Parks’ season finally under way
There was plenty to discuss for the Minot Park Board, district projects able to begin now that the snow has finally melted and with heavy rains abating. The board met Tuesday evening for the last of its meetings held at Roosevelt Park Zoo’s visitor center; from now on these will be held at the Civic Auditorium, room 204.
The board discussed future renovation of the old educational building on zoo property. Estimates for the project place the cost at around $570,000. “This number may not be the exact number, but it’s up there,” commented commissioner Robert Petry. One of the goals of the renovation is to expand the aviary and allow the building to house the zoo’s outdoor birds for the winter. The board authorized the exploration of bids for the work.
“It’ll be a neat building to walk into” when it is finished, explained parks director Ron Merritt. Sitting in on the meeting, he also had some good news for the board. The Community Foundation grant he had applied for was accepted, with the district receiving $45,000 in grant money for project concepts. The six projects will include the bandshell and multiuse shelter at Oak Park; the feline, primate, and lion exhibits at the zoo; and a possible children’s museum, with a natural resource theme.
There was a personal appearance by Minot Swim Club’s Paul Kramer, who described current concepts for a future community aquatics center. Kramer spoke as the representative for a consortium of interested parties, not limited to user groups such as the swim club but including organizations like the YMCA, Minot Public School District, Minot State University and Trinity Health. What supporters of the center want is an aquatics-dedicated facility, with a 50-meter competitive pool, diving area, warm water therapy pool, and also a recreational “splash feature.”
There are currently two schematics being considered, with “three viable locations” to so far choose from. A standalone facility has been estimated at around $32 million, while the center built as an addition to an existing facility such as the YMCA or high school might range from $20 to $25 million. In either instance, the aquatic center can be expected to require 79,000 square feet of interior space, on a property of eight acres.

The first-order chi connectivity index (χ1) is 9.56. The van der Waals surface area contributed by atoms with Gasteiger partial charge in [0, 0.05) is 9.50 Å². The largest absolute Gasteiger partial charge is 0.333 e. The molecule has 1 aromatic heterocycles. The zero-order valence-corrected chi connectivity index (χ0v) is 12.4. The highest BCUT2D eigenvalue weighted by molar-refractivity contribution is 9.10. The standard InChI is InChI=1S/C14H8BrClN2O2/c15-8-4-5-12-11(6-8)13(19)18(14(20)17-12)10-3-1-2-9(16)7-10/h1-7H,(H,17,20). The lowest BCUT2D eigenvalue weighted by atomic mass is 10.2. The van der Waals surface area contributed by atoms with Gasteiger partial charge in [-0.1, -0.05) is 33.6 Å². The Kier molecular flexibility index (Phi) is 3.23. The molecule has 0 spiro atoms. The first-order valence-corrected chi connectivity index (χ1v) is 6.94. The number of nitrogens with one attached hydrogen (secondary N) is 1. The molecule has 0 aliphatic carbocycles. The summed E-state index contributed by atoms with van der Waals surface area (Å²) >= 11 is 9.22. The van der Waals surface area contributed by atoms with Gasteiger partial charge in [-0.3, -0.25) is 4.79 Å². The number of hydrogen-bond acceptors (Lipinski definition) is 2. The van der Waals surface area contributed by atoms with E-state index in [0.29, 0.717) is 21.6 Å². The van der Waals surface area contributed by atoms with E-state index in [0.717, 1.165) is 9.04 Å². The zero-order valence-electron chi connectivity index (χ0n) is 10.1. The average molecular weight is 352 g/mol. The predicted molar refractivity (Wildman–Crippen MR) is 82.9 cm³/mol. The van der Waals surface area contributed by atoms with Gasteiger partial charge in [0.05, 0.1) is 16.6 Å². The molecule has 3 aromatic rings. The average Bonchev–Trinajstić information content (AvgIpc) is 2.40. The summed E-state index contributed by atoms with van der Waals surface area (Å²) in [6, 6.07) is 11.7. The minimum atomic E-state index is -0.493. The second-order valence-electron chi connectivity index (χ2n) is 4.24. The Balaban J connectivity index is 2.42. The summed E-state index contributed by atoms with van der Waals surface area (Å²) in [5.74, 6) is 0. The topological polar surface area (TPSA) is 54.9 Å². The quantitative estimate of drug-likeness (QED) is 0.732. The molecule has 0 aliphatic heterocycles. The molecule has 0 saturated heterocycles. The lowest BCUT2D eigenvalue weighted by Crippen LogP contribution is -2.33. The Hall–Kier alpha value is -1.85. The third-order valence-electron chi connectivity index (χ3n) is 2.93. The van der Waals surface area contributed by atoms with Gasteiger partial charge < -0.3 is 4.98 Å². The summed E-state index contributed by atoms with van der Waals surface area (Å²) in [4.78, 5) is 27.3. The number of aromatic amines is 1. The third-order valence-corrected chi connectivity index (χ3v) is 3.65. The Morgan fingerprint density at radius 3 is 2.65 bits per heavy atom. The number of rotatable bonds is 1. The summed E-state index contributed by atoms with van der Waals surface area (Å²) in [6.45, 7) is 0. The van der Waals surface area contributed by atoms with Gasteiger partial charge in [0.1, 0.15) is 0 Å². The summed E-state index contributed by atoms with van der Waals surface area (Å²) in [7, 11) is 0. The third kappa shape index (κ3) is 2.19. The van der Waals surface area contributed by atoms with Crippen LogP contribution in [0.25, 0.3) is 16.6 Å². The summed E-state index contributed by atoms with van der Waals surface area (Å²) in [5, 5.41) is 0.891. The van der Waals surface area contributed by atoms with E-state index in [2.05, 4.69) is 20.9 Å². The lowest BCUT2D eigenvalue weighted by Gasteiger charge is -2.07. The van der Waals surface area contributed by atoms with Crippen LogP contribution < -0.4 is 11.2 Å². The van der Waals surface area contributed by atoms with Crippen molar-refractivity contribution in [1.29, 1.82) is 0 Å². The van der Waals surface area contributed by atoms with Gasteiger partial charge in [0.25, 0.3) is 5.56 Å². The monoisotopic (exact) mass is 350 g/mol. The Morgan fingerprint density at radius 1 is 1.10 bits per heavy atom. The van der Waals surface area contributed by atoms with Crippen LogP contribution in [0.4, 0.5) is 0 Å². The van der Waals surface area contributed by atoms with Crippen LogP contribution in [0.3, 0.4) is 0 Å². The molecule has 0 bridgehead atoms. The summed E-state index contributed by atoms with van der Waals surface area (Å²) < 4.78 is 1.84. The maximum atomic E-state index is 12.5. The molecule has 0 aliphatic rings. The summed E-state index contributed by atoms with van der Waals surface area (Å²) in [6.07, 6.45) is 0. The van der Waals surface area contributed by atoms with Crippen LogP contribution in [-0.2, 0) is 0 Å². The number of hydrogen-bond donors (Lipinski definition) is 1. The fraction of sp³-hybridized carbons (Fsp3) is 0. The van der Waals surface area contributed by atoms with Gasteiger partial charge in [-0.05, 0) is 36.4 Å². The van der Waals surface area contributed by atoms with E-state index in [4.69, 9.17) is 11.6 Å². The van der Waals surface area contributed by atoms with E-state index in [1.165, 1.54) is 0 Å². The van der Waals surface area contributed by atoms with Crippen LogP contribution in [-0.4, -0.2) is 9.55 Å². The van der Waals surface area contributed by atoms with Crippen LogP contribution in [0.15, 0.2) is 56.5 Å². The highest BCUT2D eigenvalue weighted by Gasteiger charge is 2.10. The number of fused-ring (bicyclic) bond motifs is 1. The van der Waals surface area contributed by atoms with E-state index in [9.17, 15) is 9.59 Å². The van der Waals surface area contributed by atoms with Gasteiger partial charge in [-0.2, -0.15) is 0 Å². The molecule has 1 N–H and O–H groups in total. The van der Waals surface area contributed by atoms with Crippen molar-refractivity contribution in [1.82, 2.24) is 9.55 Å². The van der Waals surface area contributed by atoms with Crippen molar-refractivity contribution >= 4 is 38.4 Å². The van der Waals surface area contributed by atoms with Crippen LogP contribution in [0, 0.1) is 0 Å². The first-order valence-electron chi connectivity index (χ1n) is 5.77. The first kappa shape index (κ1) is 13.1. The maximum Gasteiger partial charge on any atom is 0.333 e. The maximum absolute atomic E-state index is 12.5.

The groups are in their fundraising stage, also undergoing the application process with the city for a facility tax that might be completed in October. What Kramer wanted from the Park Board was a letter of its support for the project, saying “we want to indicate who will be working on putting this forward.”
“The time has come now” for such an amenity, said board commissioner Connie Feist, adding that the project has been an identifiable need for at least a decade. However it would be developed, she stressed that “the Park District will be at the table” for the project’s planning and implementation.
There was some apprehension among the commissioners, primarily voiced by Petry. “There are an awful lot of projects that will be going to the committee already,” he cautioned, worried that the center would be another big project for the city to chew on. After some discussion the support letter was agreed upon, though its actual language will have to be decided on.
The board also:
– Decided to begin drawing up a plan for the installation of the Centennial Park statue at Via-View Park at 4th and North Broadway. The seven-foot high bronze sculpture features a pair of children bearing the American flag, originally purchased for the district’s centennial celebration but kept unused in storage due to the 2011 flood.
– Approved a second change order for bank stabilization work at the Souris River Valley Golf Course, both totalling around $84,000. The extra funds were needed due to a combination of unforeseen complications, primarily the adverse weather and damage caused by high flow on the river, eroding clay being used for the project.
– Placed a freeze on new bench acquisition, until Parks can compile a full inventory over the benches it already has. A number of benches were damaged or destroyed during the 2011 flood, and their restoration or replacement continues.
– Gave its approval for the site of a proposed compost-collection area, at the northwestern side of Polaris Park.
– Approved bills totalling $1,049,558.88, salaries totalling $94,064.32, and $10,000 to go to the Minot Area Council of the Arts. The Forestry Department’s old Ford Taurus was declared surplus and will be auctioned off.
– Redirected line-item funding for an ineffective heat exchanger at Maysa Arena was for new seating in the concession area and the addition of sixteen security cameras, which are hoped will help curb a dramatic increase in vandalism to Maysa facilities over the past year. The district will also begin posting updated costs of vandalism at its parks with the intention of raising public awareness on the matter.